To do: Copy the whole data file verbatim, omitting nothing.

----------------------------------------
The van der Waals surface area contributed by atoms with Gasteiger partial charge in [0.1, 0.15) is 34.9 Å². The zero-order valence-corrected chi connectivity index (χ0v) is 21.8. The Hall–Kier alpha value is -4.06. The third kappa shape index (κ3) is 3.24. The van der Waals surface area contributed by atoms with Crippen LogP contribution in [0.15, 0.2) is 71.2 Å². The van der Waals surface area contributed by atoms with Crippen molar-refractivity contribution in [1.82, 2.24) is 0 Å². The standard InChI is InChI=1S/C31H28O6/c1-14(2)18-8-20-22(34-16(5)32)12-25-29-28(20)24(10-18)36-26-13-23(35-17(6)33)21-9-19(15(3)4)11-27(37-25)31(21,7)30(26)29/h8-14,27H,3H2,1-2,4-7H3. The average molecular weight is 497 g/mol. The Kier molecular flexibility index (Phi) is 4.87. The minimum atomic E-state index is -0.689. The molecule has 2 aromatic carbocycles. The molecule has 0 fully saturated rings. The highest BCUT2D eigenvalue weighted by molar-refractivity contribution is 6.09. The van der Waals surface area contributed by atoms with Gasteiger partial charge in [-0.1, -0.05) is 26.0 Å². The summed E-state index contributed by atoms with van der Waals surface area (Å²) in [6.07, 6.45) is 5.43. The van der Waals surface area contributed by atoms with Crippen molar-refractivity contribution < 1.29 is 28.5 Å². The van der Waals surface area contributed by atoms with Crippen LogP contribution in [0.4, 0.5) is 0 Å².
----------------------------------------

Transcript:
The van der Waals surface area contributed by atoms with Gasteiger partial charge in [0.1, 0.15) is 34.9 Å². The zero-order valence-corrected chi connectivity index (χ0v) is 21.8. The Hall–Kier alpha value is -4.06. The third kappa shape index (κ3) is 3.24. The van der Waals surface area contributed by atoms with Crippen LogP contribution in [0.15, 0.2) is 71.2 Å². The van der Waals surface area contributed by atoms with Crippen molar-refractivity contribution in [1.82, 2.24) is 0 Å². The standard InChI is InChI=1S/C31H28O6/c1-14(2)18-8-20-22(34-16(5)32)12-25-29-28(20)24(10-18)36-26-13-23(35-17(6)33)21-9-19(15(3)4)11-27(37-25)31(21,7)30(26)29/h8-14,27H,3H2,1-2,4-7H3. The average molecular weight is 497 g/mol. The Kier molecular flexibility index (Phi) is 4.87. The minimum atomic E-state index is -0.689. The molecule has 2 aromatic carbocycles. The molecule has 0 fully saturated rings. The highest BCUT2D eigenvalue weighted by molar-refractivity contribution is 6.09. The van der Waals surface area contributed by atoms with Gasteiger partial charge in [-0.1, -0.05) is 26.0 Å². The summed E-state index contributed by atoms with van der Waals surface area (Å²) in [6.07, 6.45) is 5.43. The van der Waals surface area contributed by atoms with Crippen molar-refractivity contribution < 1.29 is 28.5 Å². The van der Waals surface area contributed by atoms with Crippen LogP contribution in [0.4, 0.5) is 0 Å².